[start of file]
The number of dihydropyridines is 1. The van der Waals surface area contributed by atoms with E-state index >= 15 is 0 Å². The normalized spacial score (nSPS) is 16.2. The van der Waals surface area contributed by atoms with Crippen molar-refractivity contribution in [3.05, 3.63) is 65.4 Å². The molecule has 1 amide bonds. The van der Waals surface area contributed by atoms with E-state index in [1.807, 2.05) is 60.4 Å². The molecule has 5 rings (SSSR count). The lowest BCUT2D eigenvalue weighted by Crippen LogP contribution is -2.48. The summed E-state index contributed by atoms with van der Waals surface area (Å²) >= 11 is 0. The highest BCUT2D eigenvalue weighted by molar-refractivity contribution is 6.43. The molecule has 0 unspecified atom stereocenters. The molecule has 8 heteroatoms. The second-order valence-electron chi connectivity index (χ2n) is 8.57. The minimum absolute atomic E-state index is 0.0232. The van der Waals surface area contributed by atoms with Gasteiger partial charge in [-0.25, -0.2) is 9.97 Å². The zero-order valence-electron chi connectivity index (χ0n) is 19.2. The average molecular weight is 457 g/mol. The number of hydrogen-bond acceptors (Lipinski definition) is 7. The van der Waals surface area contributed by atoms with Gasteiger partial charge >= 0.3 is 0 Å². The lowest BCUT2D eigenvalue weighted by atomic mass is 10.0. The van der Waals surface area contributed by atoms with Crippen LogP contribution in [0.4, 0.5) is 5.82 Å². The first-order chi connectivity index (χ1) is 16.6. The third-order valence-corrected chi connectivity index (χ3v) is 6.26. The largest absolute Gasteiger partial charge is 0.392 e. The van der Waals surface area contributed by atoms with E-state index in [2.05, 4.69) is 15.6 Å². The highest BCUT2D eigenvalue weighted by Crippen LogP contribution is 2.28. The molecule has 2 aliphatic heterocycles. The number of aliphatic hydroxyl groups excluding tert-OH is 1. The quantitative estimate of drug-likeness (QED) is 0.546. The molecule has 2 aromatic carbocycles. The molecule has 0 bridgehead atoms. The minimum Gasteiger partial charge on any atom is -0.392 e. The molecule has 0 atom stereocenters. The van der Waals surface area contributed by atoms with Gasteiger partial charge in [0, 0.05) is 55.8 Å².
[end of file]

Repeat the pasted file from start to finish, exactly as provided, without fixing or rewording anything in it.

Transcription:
The number of dihydropyridines is 1. The van der Waals surface area contributed by atoms with E-state index >= 15 is 0 Å². The normalized spacial score (nSPS) is 16.2. The van der Waals surface area contributed by atoms with Crippen molar-refractivity contribution in [3.05, 3.63) is 65.4 Å². The molecule has 1 amide bonds. The van der Waals surface area contributed by atoms with E-state index in [1.807, 2.05) is 60.4 Å². The molecule has 5 rings (SSSR count). The lowest BCUT2D eigenvalue weighted by Crippen LogP contribution is -2.48. The summed E-state index contributed by atoms with van der Waals surface area (Å²) >= 11 is 0. The highest BCUT2D eigenvalue weighted by molar-refractivity contribution is 6.43. The molecule has 0 unspecified atom stereocenters. The molecule has 8 heteroatoms. The second-order valence-electron chi connectivity index (χ2n) is 8.57. The minimum absolute atomic E-state index is 0.0232. The van der Waals surface area contributed by atoms with Gasteiger partial charge in [-0.25, -0.2) is 9.97 Å². The zero-order valence-electron chi connectivity index (χ0n) is 19.2. The average molecular weight is 457 g/mol. The number of hydrogen-bond acceptors (Lipinski definition) is 7. The van der Waals surface area contributed by atoms with Gasteiger partial charge >= 0.3 is 0 Å². The lowest BCUT2D eigenvalue weighted by atomic mass is 10.0. The van der Waals surface area contributed by atoms with Crippen LogP contribution in [0.4, 0.5) is 5.82 Å². The first-order chi connectivity index (χ1) is 16.6. The third-order valence-corrected chi connectivity index (χ3v) is 6.26. The largest absolute Gasteiger partial charge is 0.392 e. The van der Waals surface area contributed by atoms with E-state index in [2.05, 4.69) is 15.6 Å². The highest BCUT2D eigenvalue weighted by Crippen LogP contribution is 2.28. The molecule has 2 aliphatic heterocycles. The number of aliphatic hydroxyl groups excluding tert-OH is 1. The quantitative estimate of drug-likeness (QED) is 0.546. The molecule has 2 aromatic carbocycles. The molecule has 0 bridgehead atoms. The minimum Gasteiger partial charge on any atom is -0.392 e. The molecule has 0 atom stereocenters. The van der Waals surface area contributed by atoms with Gasteiger partial charge in [0, 0.05) is 55.8 Å².